Wheeler v. Sanders

Filed in December 2003, Wheeler v. Sanders alleged that Los Angeles County violated state and federal requirements designed to ensure children are safe because the Los Angeles Department of Children and Family Services failed to approve relative foster homes according to legal standards and to assist relatives in meeting basic health and safety requirements.


Over 11,000 foster children, over 36% of all foster children in Los Angeles County, were living with relatives at the time the lawsuit was filed. When children are removed from their parents because of abuse or neglect, California law gives a preference to placing them with relatives who are willing and able to care for them. In order to ensure that children are safe, federal and state law require the county to inspect and approve relative foster homes according to standards that are equivalent to foster care licensing standards. State policy also requires the county to assist relatives in meeting the standards, and to provide them with notice of the approval decision and an opportunity to appeal any denial of approval.


In 2002, Health and Human Services found California out of compliance with relative approval requirements and began withholding over $17 million per quarter. In October 2002, the Youth Law Center settled a lawsuit with the state resulting in a court order designed to bring California into compliance. However, audits showed that Los Angeles County was still not in compliance with the law.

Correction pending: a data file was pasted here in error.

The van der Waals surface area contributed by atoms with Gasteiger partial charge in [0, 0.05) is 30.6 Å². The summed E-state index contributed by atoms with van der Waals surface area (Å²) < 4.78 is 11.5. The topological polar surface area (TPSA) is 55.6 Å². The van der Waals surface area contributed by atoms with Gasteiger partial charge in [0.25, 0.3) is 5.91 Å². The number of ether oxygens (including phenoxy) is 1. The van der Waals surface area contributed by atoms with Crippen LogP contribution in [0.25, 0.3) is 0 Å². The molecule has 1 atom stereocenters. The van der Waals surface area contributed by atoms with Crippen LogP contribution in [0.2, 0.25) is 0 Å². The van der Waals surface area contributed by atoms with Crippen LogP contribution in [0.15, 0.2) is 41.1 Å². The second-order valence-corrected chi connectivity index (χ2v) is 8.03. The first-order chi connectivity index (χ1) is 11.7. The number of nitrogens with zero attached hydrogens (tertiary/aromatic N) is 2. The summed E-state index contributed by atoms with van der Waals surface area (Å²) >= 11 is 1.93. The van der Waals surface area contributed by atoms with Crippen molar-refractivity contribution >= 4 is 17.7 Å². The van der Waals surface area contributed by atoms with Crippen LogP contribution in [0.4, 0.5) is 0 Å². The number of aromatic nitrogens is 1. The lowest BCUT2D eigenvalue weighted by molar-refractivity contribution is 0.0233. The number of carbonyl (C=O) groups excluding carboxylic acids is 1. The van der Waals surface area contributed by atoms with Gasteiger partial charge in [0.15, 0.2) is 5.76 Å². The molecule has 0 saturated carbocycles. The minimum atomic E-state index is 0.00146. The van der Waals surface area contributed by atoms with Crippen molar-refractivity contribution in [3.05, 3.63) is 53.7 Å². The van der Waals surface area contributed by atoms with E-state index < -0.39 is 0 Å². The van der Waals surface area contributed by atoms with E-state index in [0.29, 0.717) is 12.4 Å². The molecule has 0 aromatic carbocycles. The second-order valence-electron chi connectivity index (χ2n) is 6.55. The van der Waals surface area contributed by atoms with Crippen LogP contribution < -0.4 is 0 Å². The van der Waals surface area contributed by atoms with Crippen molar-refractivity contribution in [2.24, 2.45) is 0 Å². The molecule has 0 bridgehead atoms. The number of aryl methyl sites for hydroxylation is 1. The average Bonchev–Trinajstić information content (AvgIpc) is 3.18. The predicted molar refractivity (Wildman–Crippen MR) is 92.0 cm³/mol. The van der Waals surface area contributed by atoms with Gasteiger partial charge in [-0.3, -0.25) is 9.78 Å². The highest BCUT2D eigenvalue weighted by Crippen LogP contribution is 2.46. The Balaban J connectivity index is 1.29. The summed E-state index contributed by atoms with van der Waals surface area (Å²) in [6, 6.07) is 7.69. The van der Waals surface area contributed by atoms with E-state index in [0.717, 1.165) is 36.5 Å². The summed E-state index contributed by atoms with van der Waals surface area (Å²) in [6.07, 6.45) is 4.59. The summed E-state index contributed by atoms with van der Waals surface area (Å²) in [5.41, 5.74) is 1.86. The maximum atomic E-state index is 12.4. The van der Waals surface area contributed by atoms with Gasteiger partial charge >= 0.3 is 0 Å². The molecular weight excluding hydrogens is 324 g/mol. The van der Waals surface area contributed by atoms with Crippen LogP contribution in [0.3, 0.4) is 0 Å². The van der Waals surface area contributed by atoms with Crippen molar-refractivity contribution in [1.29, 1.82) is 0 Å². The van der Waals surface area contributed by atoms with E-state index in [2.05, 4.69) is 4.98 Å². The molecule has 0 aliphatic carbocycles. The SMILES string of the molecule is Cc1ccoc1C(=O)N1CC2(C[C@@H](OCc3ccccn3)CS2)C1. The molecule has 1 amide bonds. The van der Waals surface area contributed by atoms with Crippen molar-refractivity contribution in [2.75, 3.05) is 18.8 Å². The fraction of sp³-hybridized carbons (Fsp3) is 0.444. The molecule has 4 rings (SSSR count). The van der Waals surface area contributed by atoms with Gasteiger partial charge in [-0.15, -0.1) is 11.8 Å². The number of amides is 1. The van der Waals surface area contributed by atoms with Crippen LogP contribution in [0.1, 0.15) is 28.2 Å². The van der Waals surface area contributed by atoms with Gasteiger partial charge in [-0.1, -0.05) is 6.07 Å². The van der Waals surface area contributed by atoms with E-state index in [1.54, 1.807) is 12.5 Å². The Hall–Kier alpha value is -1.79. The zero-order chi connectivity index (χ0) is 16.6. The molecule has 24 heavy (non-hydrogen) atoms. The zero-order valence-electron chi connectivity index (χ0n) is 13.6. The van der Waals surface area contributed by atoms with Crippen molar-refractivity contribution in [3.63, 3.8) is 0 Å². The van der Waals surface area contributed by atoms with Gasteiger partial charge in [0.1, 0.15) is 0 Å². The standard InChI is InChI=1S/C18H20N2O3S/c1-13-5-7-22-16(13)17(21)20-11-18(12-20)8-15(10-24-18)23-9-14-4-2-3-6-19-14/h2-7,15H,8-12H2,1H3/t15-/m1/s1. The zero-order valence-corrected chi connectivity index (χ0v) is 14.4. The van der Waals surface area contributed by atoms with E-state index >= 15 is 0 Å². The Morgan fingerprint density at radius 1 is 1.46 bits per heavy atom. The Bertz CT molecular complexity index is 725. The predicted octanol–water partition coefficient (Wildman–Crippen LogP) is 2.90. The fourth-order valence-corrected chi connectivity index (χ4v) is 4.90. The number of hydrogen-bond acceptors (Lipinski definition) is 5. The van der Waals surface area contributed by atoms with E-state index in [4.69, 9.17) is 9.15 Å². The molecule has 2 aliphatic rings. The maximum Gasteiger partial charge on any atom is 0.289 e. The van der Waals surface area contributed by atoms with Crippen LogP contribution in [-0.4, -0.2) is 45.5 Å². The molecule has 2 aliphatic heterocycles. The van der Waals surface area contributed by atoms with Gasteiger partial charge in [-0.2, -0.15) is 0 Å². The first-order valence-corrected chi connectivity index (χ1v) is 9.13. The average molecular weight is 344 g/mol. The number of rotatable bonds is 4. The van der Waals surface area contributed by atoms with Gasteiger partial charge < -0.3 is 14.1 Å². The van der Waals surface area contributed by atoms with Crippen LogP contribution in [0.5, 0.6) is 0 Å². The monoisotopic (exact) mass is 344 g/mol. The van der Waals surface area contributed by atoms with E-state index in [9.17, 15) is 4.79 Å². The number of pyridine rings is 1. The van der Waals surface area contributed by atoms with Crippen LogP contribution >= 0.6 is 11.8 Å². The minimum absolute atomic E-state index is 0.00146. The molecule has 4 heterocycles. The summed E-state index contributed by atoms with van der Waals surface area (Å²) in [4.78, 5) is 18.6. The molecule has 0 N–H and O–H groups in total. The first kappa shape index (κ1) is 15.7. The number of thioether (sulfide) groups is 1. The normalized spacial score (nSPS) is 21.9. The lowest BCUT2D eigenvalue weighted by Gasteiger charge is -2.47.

On August 30, 2005, Los Angeles County pledged to improve the way social workers monitor the homes of foster children living with relatives, settling this lawsuit. Under the settlement, the county promised to uphold state and federal rules on checking the suitability of relatives’ homes for foster children. The county also agreed to introduce spot-checks to ensure that the assessments are done correctly. Under the terms of the settlement, the county provided YLC with quarterly reports through November 2008 when the County reported two consecutive quarters of compliance of 90% or better.


Reverend David Wheeler, a minister and advocate for children and families, brought this lawsuit and was represented by the Youth Law Center and Jeffrey Spitz and Hajir Ardebili with Greenberg, Glusker, Fields, Claman, Machtinger & Kinsella, a Los Angeles law firm.